How to Choose the Best Laptop for You: A Mini-Workshop


Choosing the best laptop for your needs and making sure you get the best price is one of the most common problems I hear about.

I use a three step process that helps me figure out the best possible deal. Determine your needs, then your price range, and then do your shopping.Following these steps will help you be organized and efficient in your search for the best laptop for your needs.

First, I want to state that this is meant to be a general guide for those who have little or no experience with laptops and/or desktop computers. If you’re a power user or a tech guru, you’re not going to really need this guide, but you may know someone that does, so let’s get started.


The first step to choosing the right laptop for your needs is the one that most people stumble on. You’ve got to determine what you’re going to be using the laptop for, before you can decide on anything else. Will you be using it for playing PC games, for creating spreadsheets or power point presentations? Will it be used for school work or for editing video and audio? Will it be used mostly for internet access or just for checking email? All these questions have to come into play to determine the big picture of your overall requirements before moving on to step two. If, for example, you plan on using the laptop mostly for school work and occasionally for some PC gaming, your hardware doesn’t have to be the best cutting edge available, but there are still other considerations. This can be broken down into a simple list of needs, as follows:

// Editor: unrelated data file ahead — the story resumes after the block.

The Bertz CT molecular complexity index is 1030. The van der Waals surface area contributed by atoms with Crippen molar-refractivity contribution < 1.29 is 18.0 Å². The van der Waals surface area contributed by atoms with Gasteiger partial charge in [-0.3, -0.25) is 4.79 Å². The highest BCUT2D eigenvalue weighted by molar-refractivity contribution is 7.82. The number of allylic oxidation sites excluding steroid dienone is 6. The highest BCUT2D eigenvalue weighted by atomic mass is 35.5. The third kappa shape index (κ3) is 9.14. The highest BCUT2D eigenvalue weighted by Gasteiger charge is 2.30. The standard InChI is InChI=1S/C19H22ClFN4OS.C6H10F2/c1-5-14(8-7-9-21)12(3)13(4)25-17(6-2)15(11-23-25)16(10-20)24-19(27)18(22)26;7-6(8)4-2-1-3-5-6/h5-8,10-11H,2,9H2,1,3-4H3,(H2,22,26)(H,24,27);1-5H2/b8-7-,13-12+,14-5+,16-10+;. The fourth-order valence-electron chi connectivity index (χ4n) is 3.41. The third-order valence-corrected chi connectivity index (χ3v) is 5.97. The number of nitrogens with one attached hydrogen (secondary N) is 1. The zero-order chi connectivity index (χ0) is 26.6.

• Basic laptop with small screen or a Netbook (not to be confused with Notebook): Best for internet usage and email, word processing and data management like spreadsheets.
  • Low End laptop with integrated graphics: These are best for playing older games, as well as doing all that the Basic laptops can do.
  • Mid Range laptops usually have a dedicated graphics card, and at least a dual-core processor. These laptops will do just about anything and are decent for multi-tasking as well. They won’t play the newest games but they do handle most games that were produced more than a year or two ago.
  • High End Gaming laptops usually have all the latest tech installed and can handle anything you throw at them. Alienware is an example of the high end gaming laptop. They often have quad-core processors and always have powerful dedicated GPUs (Graphic Processing Units) that can handle sending video to your high definition television as well. They have huge amounts of hard drive space, tons of RAM, and lots of extra features like cosmetic cases (glowing keyboards and such)

Now, those are some really basic and general guidelines for the different types of laptops out there, but I don’t want anyone to think this is meant to be an exhaustive list. The fact is that there are many steps in between each different kind of laptop I have listed here. Don’t let yourself get overwhelmed by it, though. The basic types listed above will help you get on your way.